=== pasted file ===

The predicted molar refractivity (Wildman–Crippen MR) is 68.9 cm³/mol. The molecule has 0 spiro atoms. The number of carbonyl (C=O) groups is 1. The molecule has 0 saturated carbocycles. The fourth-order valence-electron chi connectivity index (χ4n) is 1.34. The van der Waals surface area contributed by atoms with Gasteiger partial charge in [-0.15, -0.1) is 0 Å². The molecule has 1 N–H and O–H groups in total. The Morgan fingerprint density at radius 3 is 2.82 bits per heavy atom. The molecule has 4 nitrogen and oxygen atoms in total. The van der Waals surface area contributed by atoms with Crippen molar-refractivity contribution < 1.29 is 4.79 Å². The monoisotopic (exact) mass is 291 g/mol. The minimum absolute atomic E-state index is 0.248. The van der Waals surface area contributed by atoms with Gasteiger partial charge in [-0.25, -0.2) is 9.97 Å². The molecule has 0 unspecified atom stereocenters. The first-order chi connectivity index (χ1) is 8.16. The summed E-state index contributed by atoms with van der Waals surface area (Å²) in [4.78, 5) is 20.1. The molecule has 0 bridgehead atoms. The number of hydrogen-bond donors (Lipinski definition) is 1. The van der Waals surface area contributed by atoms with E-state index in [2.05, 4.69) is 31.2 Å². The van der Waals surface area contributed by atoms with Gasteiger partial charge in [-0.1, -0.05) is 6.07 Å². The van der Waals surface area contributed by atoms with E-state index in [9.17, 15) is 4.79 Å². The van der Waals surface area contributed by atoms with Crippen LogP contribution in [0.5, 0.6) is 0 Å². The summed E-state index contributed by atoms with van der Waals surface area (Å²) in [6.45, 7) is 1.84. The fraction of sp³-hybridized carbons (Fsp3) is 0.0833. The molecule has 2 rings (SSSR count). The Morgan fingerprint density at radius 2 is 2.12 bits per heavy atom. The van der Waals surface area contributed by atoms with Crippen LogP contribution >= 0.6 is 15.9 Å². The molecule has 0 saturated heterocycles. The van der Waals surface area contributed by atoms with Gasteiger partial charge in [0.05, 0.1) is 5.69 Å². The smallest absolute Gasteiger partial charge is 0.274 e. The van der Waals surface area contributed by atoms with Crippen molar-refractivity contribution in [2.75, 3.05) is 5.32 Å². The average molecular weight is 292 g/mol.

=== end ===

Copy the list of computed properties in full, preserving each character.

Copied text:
The predicted molar refractivity (Wildman–Crippen MR) is 68.9 cm³/mol. The molecule has 0 spiro atoms. The number of carbonyl (C=O) groups is 1. The molecule has 0 saturated carbocycles. The fourth-order valence-electron chi connectivity index (χ4n) is 1.34. The van der Waals surface area contributed by atoms with Gasteiger partial charge in [-0.15, -0.1) is 0 Å². The molecule has 1 N–H and O–H groups in total. The Morgan fingerprint density at radius 3 is 2.82 bits per heavy atom. The molecule has 4 nitrogen and oxygen atoms in total. The van der Waals surface area contributed by atoms with Crippen molar-refractivity contribution < 1.29 is 4.79 Å². The monoisotopic (exact) mass is 291 g/mol. The minimum absolute atomic E-state index is 0.248. The van der Waals surface area contributed by atoms with Gasteiger partial charge in [-0.25, -0.2) is 9.97 Å². The molecule has 0 unspecified atom stereocenters. The first-order chi connectivity index (χ1) is 8.16. The summed E-state index contributed by atoms with van der Waals surface area (Å²) in [4.78, 5) is 20.1. The molecule has 0 bridgehead atoms. The number of hydrogen-bond donors (Lipinski definition) is 1. The van der Waals surface area contributed by atoms with E-state index in [2.05, 4.69) is 31.2 Å². The van der Waals surface area contributed by atoms with Gasteiger partial charge in [-0.1, -0.05) is 6.07 Å². The van der Waals surface area contributed by atoms with E-state index in [9.17, 15) is 4.79 Å². The van der Waals surface area contributed by atoms with Crippen LogP contribution in [0.5, 0.6) is 0 Å². The summed E-state index contributed by atoms with van der Waals surface area (Å²) in [6.45, 7) is 1.84. The fraction of sp³-hybridized carbons (Fsp3) is 0.0833. The molecule has 2 rings (SSSR count). The Morgan fingerprint density at radius 2 is 2.12 bits per heavy atom. The van der Waals surface area contributed by atoms with Crippen LogP contribution >= 0.6 is 15.9 Å². The molecule has 0 saturated heterocycles. The van der Waals surface area contributed by atoms with Gasteiger partial charge in [0.05, 0.1) is 5.69 Å². The smallest absolute Gasteiger partial charge is 0.274 e. The van der Waals surface area contributed by atoms with Crippen molar-refractivity contribution in [2.75, 3.05) is 5.32 Å². The average molecular weight is 292 g/mol.